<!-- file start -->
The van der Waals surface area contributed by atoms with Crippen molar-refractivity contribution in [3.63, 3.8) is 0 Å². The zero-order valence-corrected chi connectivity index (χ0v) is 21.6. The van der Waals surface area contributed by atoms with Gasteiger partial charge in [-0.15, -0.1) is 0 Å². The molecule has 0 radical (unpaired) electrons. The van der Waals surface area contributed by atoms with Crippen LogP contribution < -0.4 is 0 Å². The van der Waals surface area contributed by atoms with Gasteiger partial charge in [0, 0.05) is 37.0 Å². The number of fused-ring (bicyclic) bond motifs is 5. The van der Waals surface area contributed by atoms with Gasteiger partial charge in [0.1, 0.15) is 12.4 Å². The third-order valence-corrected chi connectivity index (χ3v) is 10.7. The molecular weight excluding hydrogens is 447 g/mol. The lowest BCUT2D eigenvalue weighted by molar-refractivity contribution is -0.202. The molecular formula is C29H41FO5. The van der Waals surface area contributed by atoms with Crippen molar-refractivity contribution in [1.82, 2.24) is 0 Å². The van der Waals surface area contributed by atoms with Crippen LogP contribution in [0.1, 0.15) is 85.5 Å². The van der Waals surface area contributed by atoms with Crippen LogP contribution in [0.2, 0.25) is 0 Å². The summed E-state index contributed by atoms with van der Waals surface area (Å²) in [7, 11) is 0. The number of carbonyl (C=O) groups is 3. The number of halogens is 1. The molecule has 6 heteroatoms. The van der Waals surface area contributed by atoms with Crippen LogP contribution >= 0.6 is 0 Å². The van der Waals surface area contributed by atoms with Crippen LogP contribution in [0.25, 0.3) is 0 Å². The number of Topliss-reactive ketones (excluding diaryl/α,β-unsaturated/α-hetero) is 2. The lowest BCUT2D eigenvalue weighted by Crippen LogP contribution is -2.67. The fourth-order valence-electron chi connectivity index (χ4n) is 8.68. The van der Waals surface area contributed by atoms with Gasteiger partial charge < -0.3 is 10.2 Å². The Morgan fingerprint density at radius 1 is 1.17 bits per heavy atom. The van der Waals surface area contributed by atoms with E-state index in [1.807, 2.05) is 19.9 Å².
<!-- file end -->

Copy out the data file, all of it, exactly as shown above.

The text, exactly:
The van der Waals surface area contributed by atoms with Crippen molar-refractivity contribution in [3.63, 3.8) is 0 Å². The zero-order valence-corrected chi connectivity index (χ0v) is 21.6. The van der Waals surface area contributed by atoms with Gasteiger partial charge in [-0.15, -0.1) is 0 Å². The molecule has 0 radical (unpaired) electrons. The van der Waals surface area contributed by atoms with Crippen LogP contribution < -0.4 is 0 Å². The van der Waals surface area contributed by atoms with Gasteiger partial charge in [0, 0.05) is 37.0 Å². The number of fused-ring (bicyclic) bond motifs is 5. The van der Waals surface area contributed by atoms with Gasteiger partial charge in [0.1, 0.15) is 12.4 Å². The third-order valence-corrected chi connectivity index (χ3v) is 10.7. The molecular weight excluding hydrogens is 447 g/mol. The lowest BCUT2D eigenvalue weighted by molar-refractivity contribution is -0.202. The molecular formula is C29H41FO5. The van der Waals surface area contributed by atoms with Crippen molar-refractivity contribution in [1.82, 2.24) is 0 Å². The van der Waals surface area contributed by atoms with Crippen LogP contribution in [0.1, 0.15) is 85.5 Å². The van der Waals surface area contributed by atoms with Crippen LogP contribution in [0.2, 0.25) is 0 Å². The summed E-state index contributed by atoms with van der Waals surface area (Å²) in [7, 11) is 0. The number of carbonyl (C=O) groups is 3. The number of halogens is 1. The molecule has 6 heteroatoms. The van der Waals surface area contributed by atoms with Crippen LogP contribution >= 0.6 is 0 Å². The van der Waals surface area contributed by atoms with Crippen LogP contribution in [0.25, 0.3) is 0 Å². The number of Topliss-reactive ketones (excluding diaryl/α,β-unsaturated/α-hetero) is 2. The lowest BCUT2D eigenvalue weighted by Crippen LogP contribution is -2.67. The fourth-order valence-electron chi connectivity index (χ4n) is 8.68. The van der Waals surface area contributed by atoms with Gasteiger partial charge < -0.3 is 10.2 Å². The Morgan fingerprint density at radius 1 is 1.17 bits per heavy atom. The van der Waals surface area contributed by atoms with E-state index in [1.807, 2.05) is 19.9 Å².